Blooms are also being observed later and later in the season, with waters warming as a result of climate change. In the 20 years LaMoreaux has been working on lakes in New Hampshire, she’s never seen blooms occur this late in the season. There were blooms being reported even in the last week of November this year.

LaMoreaux said warmer winters are part of the problem, as the time lakes are covered with ice has diminished by one to two weeks on average, allowing for a longer growing season.

Amanda McQuaid, who runs the state Harmful Algal and Cyanobacterial Bloom Program at the Department of Environmental Services, said warmer water is just one of the factors that can affect cyanobacteria.

“The warmer it gets, the more nutrients there are. The more extreme weather events, the more blooms we’re going to expect to have,” McQuaid said.

An extreme weather event — such as the heavy rains climate scientists predict in the Northeast — carry a lot of nutrients from the soil into lakes, and those nutrients fuel cyanobacteria growth.

Outdated septic tanks on lakefront properties that are leeching into the groundwater can also contribute to the problem. McQuaid said the pandemic has played a role as well, as people flocked to rural lake houses that were seen as a haven. With an increase in rental properties through platforms like Airbnb, some septic systems that were designed for four people might have been getting used by eight people. 2020 was a difficult summer for lakes in New Hampshire, McQuaid said, and her department — charged with responding to more and more reports — was also understaffed.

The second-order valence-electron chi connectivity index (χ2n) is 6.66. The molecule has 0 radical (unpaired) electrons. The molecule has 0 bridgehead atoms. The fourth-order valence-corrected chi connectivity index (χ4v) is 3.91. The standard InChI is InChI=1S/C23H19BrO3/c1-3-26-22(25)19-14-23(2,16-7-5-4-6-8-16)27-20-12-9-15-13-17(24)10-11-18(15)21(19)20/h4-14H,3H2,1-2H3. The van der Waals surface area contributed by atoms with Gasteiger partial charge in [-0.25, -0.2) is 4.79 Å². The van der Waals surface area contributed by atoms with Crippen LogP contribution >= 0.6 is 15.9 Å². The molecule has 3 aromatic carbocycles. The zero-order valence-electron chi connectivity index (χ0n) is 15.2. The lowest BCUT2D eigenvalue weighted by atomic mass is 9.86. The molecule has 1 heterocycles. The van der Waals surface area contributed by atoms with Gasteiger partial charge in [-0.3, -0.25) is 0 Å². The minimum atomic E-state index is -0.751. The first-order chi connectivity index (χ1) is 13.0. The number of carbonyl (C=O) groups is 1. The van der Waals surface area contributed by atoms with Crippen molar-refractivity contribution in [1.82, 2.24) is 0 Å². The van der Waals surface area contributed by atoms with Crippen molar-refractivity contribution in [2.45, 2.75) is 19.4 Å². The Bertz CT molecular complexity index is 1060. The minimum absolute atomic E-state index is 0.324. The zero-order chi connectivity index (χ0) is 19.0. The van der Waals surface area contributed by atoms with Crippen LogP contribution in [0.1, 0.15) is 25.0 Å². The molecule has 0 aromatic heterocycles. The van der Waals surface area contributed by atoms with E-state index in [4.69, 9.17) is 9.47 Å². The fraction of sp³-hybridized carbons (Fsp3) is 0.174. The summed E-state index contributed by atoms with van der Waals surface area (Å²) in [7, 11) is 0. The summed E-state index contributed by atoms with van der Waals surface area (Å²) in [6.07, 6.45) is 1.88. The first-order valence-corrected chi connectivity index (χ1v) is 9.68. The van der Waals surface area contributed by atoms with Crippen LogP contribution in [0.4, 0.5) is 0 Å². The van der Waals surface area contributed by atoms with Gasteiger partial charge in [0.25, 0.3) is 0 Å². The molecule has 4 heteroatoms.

On Lake Kanasatka, Meloney says some residents haven’t updated 65-year-old septic systems.

“Chances are all it is is a 55-gallon drum in the ground and people have been using it for 60-plus years. And over time, those systems fail,” he said. That failure means sewage is getting into the groundwater, and in turn flowing into the lake.

Meloney and the watershed association are doing what they can to address the problem — such as working to raise $85,000 to create a watershed management plan. But there are limitations to what the volunteer-run association can accomplish on its own. Meloney thinks the state needs to step in to solve this problem by mandating that residents have a functional septic system.

House Bill 1066 would create a study commission to analyze the human and animal health impacts of cyanobacteria. Michelle Davis, the policy and advocacy program manager at NH LAKES, said if this bill becomes law, it would be a good chance for the Legislature to take a more comprehensive look at addressing the problem.

Other lake associations — like the Lake Winnipesaukee Association — are concerned about the economic impact of worsening cyanobacteria blooms. A recent study found that Lake Winnipesaukee is worth more than $17 billion to New Hampshire’s economy, and $16 billion of that came from property values.

Bree Rossiter, the conservation program manager of the Lake Winnipesaukee Association, said growing concern over cyanobacteria is one of the reasons the organization decided to have the economic study done.

“We’re hoping that policy makers can see the importance of the lake to the entire economy of the state, and not just to the towns around Winnipesaukee,” she said.